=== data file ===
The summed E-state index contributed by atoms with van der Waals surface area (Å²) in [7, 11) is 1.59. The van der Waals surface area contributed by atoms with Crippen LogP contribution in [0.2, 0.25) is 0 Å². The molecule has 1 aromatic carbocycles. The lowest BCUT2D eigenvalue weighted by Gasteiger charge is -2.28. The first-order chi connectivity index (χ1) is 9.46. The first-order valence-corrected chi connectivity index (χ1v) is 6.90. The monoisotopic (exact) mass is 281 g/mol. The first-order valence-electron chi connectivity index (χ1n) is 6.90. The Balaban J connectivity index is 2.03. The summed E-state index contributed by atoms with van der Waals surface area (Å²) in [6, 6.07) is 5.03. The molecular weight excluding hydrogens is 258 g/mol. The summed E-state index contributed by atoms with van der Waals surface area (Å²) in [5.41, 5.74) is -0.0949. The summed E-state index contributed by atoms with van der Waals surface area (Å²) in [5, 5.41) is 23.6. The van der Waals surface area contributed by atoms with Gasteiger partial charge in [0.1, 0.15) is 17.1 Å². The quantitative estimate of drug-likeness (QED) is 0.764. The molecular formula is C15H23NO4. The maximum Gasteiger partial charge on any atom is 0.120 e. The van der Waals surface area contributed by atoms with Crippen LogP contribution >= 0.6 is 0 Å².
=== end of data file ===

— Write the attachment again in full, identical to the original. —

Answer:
The summed E-state index contributed by atoms with van der Waals surface area (Å²) in [7, 11) is 1.59. The van der Waals surface area contributed by atoms with Crippen LogP contribution in [0.2, 0.25) is 0 Å². The molecule has 1 aromatic carbocycles. The lowest BCUT2D eigenvalue weighted by Gasteiger charge is -2.28. The first-order chi connectivity index (χ1) is 9.46. The first-order valence-corrected chi connectivity index (χ1v) is 6.90. The monoisotopic (exact) mass is 281 g/mol. The first-order valence-electron chi connectivity index (χ1n) is 6.90. The Balaban J connectivity index is 2.03. The summed E-state index contributed by atoms with van der Waals surface area (Å²) in [6, 6.07) is 5.03. The molecular weight excluding hydrogens is 258 g/mol. The summed E-state index contributed by atoms with van der Waals surface area (Å²) in [5.41, 5.74) is -0.0949. The summed E-state index contributed by atoms with van der Waals surface area (Å²) in [5, 5.41) is 23.6. The van der Waals surface area contributed by atoms with Gasteiger partial charge in [0.1, 0.15) is 17.1 Å². The quantitative estimate of drug-likeness (QED) is 0.764. The molecular formula is C15H23NO4. The maximum Gasteiger partial charge on any atom is 0.120 e. The van der Waals surface area contributed by atoms with Crippen LogP contribution >= 0.6 is 0 Å².